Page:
• Aahh, you’re too kind Ivan.

      It’s always great to hear from you, especially when you come bearing compliments, LOL.

      Well firstly, I’m glad that the gyms are finally open for you again. We’ve still got about a month to go here until mid-April. Although saying that I’ve quite enjoyed my at-home workouts for the last year. It’s made a nice welcome change.

      I’m exactly like you in respect of mountain climbers.

      It’s like I’d literally forgotten them, and they had disappeared into the abyss at the back of my mind.

      I think that’s what prompted me to write this article, and I’ve certainly been doing mountain climbers once again over the past week.

      It’s good to hear also that your technique is much in line wth mine.

      I know lots of people want to do the moutain climbers exercise at pace, but for me, you tend to lose something by doing this.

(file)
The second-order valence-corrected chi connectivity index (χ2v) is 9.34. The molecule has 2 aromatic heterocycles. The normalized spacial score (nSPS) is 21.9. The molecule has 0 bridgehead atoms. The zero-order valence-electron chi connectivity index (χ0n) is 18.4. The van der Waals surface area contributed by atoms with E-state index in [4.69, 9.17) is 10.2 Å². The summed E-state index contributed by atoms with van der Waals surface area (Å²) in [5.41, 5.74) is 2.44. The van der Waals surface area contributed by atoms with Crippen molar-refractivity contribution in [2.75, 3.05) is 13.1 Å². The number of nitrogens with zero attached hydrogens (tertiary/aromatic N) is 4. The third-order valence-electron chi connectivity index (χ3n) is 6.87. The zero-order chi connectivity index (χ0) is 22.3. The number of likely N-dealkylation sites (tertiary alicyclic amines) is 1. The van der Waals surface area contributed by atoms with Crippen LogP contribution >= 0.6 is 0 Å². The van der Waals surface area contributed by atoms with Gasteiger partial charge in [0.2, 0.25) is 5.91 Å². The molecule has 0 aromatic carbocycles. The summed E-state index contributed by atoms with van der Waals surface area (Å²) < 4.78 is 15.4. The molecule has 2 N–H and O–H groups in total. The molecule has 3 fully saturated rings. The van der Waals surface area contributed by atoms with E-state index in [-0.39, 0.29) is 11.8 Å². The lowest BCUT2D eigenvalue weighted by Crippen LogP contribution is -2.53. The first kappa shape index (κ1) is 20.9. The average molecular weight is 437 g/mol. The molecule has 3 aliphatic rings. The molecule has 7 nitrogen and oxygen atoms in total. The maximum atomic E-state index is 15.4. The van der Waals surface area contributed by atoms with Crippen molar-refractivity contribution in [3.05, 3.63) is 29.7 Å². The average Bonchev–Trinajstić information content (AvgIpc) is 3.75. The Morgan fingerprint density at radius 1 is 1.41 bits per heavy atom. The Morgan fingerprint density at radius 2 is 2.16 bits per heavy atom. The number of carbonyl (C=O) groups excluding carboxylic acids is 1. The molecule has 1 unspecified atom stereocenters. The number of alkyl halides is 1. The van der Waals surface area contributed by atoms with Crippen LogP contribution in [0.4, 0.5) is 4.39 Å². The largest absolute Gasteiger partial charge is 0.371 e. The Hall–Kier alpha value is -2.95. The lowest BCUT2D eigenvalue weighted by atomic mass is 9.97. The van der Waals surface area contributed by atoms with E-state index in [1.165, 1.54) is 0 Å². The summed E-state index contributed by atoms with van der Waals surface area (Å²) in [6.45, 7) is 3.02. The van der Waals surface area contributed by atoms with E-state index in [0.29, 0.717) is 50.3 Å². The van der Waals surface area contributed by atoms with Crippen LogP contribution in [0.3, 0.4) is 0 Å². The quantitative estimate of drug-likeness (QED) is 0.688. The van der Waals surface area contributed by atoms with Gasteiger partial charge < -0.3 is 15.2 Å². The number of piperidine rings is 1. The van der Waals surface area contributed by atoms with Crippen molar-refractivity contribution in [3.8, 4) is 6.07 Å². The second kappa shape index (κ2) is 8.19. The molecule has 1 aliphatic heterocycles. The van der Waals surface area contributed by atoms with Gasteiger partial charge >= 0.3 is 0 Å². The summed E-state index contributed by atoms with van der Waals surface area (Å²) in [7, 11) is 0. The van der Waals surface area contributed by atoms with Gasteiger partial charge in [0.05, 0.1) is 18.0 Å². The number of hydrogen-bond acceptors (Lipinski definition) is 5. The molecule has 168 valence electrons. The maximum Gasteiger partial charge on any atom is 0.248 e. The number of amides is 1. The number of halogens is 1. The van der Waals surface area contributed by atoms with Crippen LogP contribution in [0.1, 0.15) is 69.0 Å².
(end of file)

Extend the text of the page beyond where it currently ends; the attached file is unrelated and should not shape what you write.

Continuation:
Anyway, enjoy the gym, enjoy the mountain climbers, LOL.

      Till next time Ivan.


  2. Hey man, this is great stuff thanks for the tips. Albeit I have not been out climbing the cracks lately due to winter conditions here in Canada I still do some exercise to stay in shape for when the season arrives which will be soon. Soon meaning a few months away yet.

    I always perform just the normal exercise bringing the knees to the chest without touching the floor and the plank version which I don’t like too much because it makes my butt stick up too much. With your various suggestions, I now have more ideas to add which with the blank I can put my knees out to the side thereby keeping the butt down.

    Thanks for all the tips and various ways to do the same mountain climbers exercise.

    • Hey Richard,